(Updates with Prime Minister discouraging hoarding, defending decision to keep schools open)
THE HAGUE, March 13 (Reuters) - Dutch Prime Minister Mark Rutte told shoppers stockpiling pasta, canned food and toilet paper to “stop it” on Friday, saying there was no shortage of groceries, a day after the government imposed restrictions to try to curb the coronavirus outbreak.
Shelves in many supermarkets around the country were stripped bare in hours, prompting Rutte to make a public statement that “stockpiling is not needed”.
“It’s also a little annoying for people who have been working hard to combat this crisis and then come home to a local supermarket and find shelves half-empty,” he said. “Stop it.”
On Thursday, the government announced a ban on gatherings of more than 100 people, told companies to encourage employees to work from home and said anyone with flu-like symptoms should stay home. Schools, however, have remained open.
They were the most far-reaching measures yet in the Netherlands, where the number of recorded new coronavirus infections on Friday reached 804, with 10 deaths.
“I’ve never seen anything like this,” said a cashier at one supermarket in Amsterdam. “Even during the Christmas holidays I have never seen so many people with full shopping carts.”
In the past weeks, the Netherlands had seen a slight uptick in the sale of hygiene products, soups and other non-perishables, but the government move was met with panic-buying.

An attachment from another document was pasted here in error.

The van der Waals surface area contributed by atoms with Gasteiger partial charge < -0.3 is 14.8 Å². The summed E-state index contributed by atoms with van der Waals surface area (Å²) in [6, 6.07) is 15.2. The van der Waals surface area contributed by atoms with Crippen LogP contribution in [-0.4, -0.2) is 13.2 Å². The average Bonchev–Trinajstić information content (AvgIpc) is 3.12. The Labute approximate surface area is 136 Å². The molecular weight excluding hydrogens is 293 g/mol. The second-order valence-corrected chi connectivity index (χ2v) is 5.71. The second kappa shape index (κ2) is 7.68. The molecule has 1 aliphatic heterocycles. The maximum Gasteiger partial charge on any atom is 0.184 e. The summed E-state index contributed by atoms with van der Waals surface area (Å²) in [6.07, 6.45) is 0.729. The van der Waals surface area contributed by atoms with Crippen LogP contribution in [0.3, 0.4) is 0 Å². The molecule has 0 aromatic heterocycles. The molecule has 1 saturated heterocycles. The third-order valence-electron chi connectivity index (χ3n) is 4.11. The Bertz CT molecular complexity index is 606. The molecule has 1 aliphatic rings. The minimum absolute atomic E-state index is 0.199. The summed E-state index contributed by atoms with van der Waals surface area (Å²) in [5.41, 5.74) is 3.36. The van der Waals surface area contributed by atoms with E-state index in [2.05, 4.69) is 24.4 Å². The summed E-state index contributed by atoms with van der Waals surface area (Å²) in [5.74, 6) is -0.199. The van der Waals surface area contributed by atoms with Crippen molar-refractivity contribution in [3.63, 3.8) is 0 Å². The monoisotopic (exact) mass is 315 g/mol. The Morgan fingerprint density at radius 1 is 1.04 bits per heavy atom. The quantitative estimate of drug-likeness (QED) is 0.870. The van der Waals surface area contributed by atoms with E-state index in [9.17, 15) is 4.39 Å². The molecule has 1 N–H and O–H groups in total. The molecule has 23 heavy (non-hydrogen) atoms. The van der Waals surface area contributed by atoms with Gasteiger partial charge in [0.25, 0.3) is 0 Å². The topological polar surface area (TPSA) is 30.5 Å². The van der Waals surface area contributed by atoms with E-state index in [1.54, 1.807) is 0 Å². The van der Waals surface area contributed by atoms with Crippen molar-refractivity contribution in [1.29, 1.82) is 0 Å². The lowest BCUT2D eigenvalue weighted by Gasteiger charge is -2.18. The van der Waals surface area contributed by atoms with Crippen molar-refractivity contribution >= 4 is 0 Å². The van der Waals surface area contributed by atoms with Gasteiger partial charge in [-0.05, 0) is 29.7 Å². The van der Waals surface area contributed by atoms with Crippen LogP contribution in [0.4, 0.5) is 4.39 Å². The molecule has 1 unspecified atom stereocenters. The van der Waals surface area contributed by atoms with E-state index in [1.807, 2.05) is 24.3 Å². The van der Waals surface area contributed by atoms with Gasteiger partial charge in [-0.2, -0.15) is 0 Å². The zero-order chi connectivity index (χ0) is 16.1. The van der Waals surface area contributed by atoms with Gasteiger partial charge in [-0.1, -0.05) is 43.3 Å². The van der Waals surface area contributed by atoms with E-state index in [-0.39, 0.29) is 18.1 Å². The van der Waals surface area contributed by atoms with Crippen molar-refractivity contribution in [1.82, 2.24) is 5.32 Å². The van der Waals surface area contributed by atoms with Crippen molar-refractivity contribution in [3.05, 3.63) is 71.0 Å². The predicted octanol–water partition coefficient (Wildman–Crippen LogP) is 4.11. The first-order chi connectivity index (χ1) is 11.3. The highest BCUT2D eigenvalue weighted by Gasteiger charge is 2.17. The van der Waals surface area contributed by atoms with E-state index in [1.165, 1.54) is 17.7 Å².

People were also buying cleaning products, paracetamol, flour and hand disinfectants, which were selling out.
“They just pulled the toilet paper right off my trolley and I saw a customer take 12 bags of flour,” a 16-year-old stocking shelves at a supermarket in Utrecht said.
Pictures of empty shelves and overflowing trolleys were being shared on Dutch social media under the hashtag “hamsteren” or “hoarding”.
Rutte defended the government’s decision to keep schools open, which has been challenged by opposition politicians and some educators and student groups.
“With this virus the chance that a child can transmit it is very small,” Rutte said.
Keeping schools open “is the most prudent thing to do,” he said. “That’s what all the experts who advise us say, on the basis of all the studies that there are.” (Reporting by Stephanie van den Berg in The Hague and Anthony Deutsch and Toby Sterling in Amsterdam; Editing by Giles Elgood)